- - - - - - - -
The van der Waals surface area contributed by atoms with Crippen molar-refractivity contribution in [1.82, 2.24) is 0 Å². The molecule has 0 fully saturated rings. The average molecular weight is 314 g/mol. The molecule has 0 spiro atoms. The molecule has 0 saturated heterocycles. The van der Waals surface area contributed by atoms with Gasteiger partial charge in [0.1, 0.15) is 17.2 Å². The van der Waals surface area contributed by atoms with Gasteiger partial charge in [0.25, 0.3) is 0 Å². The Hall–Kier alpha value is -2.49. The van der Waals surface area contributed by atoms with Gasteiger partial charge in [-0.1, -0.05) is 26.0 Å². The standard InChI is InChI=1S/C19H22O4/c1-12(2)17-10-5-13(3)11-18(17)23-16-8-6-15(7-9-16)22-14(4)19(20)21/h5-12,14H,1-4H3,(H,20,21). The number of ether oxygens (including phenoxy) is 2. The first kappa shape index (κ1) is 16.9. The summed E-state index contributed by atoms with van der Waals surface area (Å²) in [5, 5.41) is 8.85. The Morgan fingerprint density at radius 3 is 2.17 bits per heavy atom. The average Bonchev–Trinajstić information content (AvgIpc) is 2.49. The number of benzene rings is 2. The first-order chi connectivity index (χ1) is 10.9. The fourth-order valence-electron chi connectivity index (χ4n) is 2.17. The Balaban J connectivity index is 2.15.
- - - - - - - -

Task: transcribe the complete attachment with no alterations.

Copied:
The van der Waals surface area contributed by atoms with Crippen molar-refractivity contribution in [1.82, 2.24) is 0 Å². The molecule has 0 fully saturated rings. The average molecular weight is 314 g/mol. The molecule has 0 spiro atoms. The molecule has 0 saturated heterocycles. The van der Waals surface area contributed by atoms with Gasteiger partial charge in [0.1, 0.15) is 17.2 Å². The van der Waals surface area contributed by atoms with Gasteiger partial charge in [0.25, 0.3) is 0 Å². The Hall–Kier alpha value is -2.49. The van der Waals surface area contributed by atoms with Gasteiger partial charge in [-0.1, -0.05) is 26.0 Å². The standard InChI is InChI=1S/C19H22O4/c1-12(2)17-10-5-13(3)11-18(17)23-16-8-6-15(7-9-16)22-14(4)19(20)21/h5-12,14H,1-4H3,(H,20,21). The number of ether oxygens (including phenoxy) is 2. The first kappa shape index (κ1) is 16.9. The summed E-state index contributed by atoms with van der Waals surface area (Å²) in [5, 5.41) is 8.85. The Morgan fingerprint density at radius 3 is 2.17 bits per heavy atom. The average Bonchev–Trinajstić information content (AvgIpc) is 2.49. The number of benzene rings is 2. The first-order chi connectivity index (χ1) is 10.9. The fourth-order valence-electron chi connectivity index (χ4n) is 2.17. The Balaban J connectivity index is 2.15.